Strengths and limitations
Only RCTs were included in the present meta-analysis, and of similar studies, to the best of our knowledge, this study analyzed the most RCTs. Most of the RCTs explained their randomization method, and all of them blinded the participants and outcomes assessors. The present study not only followed the PRISMA guidelines but also used the GRADE system to evaluate the evidence level of each outcome. More and newer data were included than in previous meta-analyses to obtain more compelling results.
There are several limitations in the present study. First, there were multiple TPAI components, and differences of the components were observed in most of the RCTs, contributing to the risk of bias when comparing them to each other. Second, different RCTs used different time units. For example, some studies used POD 1, POD 2, and POD 3. In some other studies, the time units were the first 24 h, second 24 h, at 24 h, or at 48 h. There might be some bias introduced by combining these different time units. Third, this study contains only a small number of RCTs. Although 16 RCTs were identified, not every study provided the outcomes expected. For instance, only five RCTs provided the VAS score on the operation day. Additionally, because the majority of RCTs had fewer than 50 participants, it was challenging to determine the incidence rate of nausea and vomiting, which may be better observed in a large study population. Fourth, various anesthesia methods were adopted in these RCTs, with spinal anesthesia being the most common choice. However, spinal anesthesia may also have an effect on postoperative pain, and this issue was not addressed in our study. Finally, all of the RCTs were conducted in the USA. Therefore, it is difficult to generalize the results to other countries or races.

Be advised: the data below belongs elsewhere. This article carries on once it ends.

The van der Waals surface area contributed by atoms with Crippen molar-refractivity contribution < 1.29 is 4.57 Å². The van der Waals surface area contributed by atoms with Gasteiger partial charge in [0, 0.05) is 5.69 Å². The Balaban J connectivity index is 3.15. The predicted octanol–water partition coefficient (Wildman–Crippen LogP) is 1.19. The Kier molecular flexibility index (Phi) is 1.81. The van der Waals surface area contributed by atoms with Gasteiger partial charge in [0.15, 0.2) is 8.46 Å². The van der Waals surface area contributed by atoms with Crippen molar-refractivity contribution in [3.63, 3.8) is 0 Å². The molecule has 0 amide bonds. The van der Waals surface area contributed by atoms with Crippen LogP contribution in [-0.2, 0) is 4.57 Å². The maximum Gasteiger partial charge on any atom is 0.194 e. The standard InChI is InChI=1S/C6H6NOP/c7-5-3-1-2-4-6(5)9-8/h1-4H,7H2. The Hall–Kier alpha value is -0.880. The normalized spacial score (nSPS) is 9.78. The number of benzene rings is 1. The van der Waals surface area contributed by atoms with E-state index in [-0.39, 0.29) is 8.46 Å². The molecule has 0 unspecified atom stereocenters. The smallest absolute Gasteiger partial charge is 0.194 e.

Implications for practice and research
Analyses of functional recovery, range of motion of the joints, or other complications besides nausea and vomiting were not performed due to the limited availability of data. These are valuable outcomes in addition to the VAS score. Future studies may consider analyzing more postoperative parameters.
Morphine consumption equivalents were lower in the LB group in postoperative 24–48 h. LB administration during TKA is not superior to TPAI in terms of postoperative VAS, nausea and vomiting incidence, and length of hospital stay. Studies with larger sample size are needed to validate our findings.
Availability of data and materials
All data generated or analyzed during this study are included in published articles.
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Chen, JJ., Wu, YC., Wang, JS. et al. Liposomal bupivacaine administration is not superior to traditional periarticular injection for postoperative pain management following total knee arthroplasty: a meta-analysis of randomized controlled trials. J Orthop Surg Res 18, 206 (2023). https://doi.org/10.1186/s13018-023-03699-4
- Total knee arthroplasty
- Liposomal bupivacaine
- Traditional periarticular injection